Experts argue that the main mechanism is the inflammatory process. It is observed in 85% of cases.
“My son coughs all night, many nights, several times a year”; “the girl is unreasonably excited, whistling is heard when breathing”; “The teachers tell me that he sits down during recess, that he doesn’t play with his classmates because he immediately gets short of breath.” These statements by parents may or may not apply to asthma symptoms, but in the face of viruses and respiratory infections, it’s important to distinguish between cases of asthma because it’s a chronic condition that needs to be treated differently and requires training and skills. medical activities.
Although asthma is a respiratory disease that can appear at any age, it is more common in children (it affects more than 10%) and in people with a personal or family history of allergies. Its manifestations vary from person to person and can change from person to person. the same patient throughout his life, but is characterized by symptoms such as cough, shortness of breath, feeling of a closed or squeezed chest, wheezing in the chest.
“Like many other chronic diseases, asthma cannot be cured, but optimal control can be achieved. People with asthma can lead normal lives, so it is always important to have an adequate diagnosis that takes into account the origin of asthma, the precipitating factors and severity of the condition, as well as adherence to treatment,” explained Dr. Jorge. Maspero, Allergy and Clinical Immunology Specialist at the Cidea Foundation, in a statement from the institution.
1. Symptoms and severity of episodes: it is necessary to establish the method of their occurrence, both at the beginning and in development, duration, intensity, hourly variability and regularity (permanent or seasonal); frequency, attendance on duty, hospitalizations, need for and response to medications.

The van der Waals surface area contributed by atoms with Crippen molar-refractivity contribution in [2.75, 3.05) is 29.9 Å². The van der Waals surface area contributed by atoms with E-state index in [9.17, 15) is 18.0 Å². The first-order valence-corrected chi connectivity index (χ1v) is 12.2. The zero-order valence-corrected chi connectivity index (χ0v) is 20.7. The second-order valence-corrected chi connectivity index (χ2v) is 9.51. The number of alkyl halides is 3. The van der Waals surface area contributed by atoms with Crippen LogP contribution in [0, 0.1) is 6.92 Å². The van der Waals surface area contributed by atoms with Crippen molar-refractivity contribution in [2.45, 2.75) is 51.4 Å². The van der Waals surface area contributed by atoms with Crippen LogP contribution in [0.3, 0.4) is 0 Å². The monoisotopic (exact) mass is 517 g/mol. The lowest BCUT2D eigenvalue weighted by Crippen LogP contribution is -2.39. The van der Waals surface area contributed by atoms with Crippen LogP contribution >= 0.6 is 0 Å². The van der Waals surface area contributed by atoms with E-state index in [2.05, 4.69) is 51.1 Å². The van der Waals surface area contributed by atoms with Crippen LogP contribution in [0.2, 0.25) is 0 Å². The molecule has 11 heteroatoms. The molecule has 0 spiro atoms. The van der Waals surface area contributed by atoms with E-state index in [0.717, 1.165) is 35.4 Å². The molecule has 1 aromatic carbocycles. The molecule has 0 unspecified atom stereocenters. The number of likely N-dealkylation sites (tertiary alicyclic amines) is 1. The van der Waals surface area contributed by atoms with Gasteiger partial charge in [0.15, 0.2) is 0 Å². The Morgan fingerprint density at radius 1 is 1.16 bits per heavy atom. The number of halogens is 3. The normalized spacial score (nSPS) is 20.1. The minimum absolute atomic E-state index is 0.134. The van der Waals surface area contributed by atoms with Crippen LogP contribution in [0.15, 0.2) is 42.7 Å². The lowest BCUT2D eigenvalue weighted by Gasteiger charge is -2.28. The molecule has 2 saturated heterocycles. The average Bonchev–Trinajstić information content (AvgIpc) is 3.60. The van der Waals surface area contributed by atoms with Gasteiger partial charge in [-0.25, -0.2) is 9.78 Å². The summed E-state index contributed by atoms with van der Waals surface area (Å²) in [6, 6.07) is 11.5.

“One of the main objectives of the treatment of bronchial asthma, especially in severe cases, is the prevention of exacerbations, conditions that require medical attention, often urgent,” said the pediatric pulmonologist. Veronica Dzhubergiafrom Garrahan Hospital.
2. Development of the disease: This is due to age of onset, progressive or not, previous and current diagnoses and treatments.
“The diagnosis is mostly clinical and confirmed by spirometry,” explained Dr. Jubergia. Determining the severity of asthma in each patient is critical. Long-term follow-up of children with asthma between the ages of 7 and 10 years seems to confirm that the severity of their condition persists over time: those who develop severe asthma in early school age tend to have severe asthma in adulthood. age. .
3. Triggering or aggravating factors: it is necessary to establish whether episodes are associated with respiratory infections, exposure to environmental allergens (mites, animal epithelium, fungal spores or pollen) or environmental pollutants (tobacco smoke or other pollutants), association with environmental changes (travel, other place of residence), emotional factors (crying, laughing), food and supplements, medications (aspirin), gastroesophageal reflux, and factors such as cold air, exercise, or weather changes. It is also relevant if the dwelling is urban or rural, house or apartment; geographic location and heating. Description of the bedroom (type of mattress, pillows, rugs, soft toys, books). Pets and family smoking.
4. Influence of disease: The pathology can cause difficulties for the patient, such as absenteeism from school, unwillingness to participate in games and sports, disturbances in sleep, development, growth and behavior, as well as affect the family with changes in daily routine, loss of work time and economic costs. That’s why it’s also important to understand what periods without seizures are like, whether you also have symptoms, exercise tolerance, occasional or frequent need for medication, etc.
5. Training: Involving the family and the patient in informing about the disease, its chronic course, establishing and monitoring an asthma control plan, together with a healthcare professional, which also includes the proper prescription of medications, is key. advice on how to act in a crisis situation.
“Those children who cannot control their disease with conventional therapies will be at risk for more crises, hospitalization and repeated courses of systemic corticosteroids, the sum of which can pose long-term health risks,” the specialist said. . . .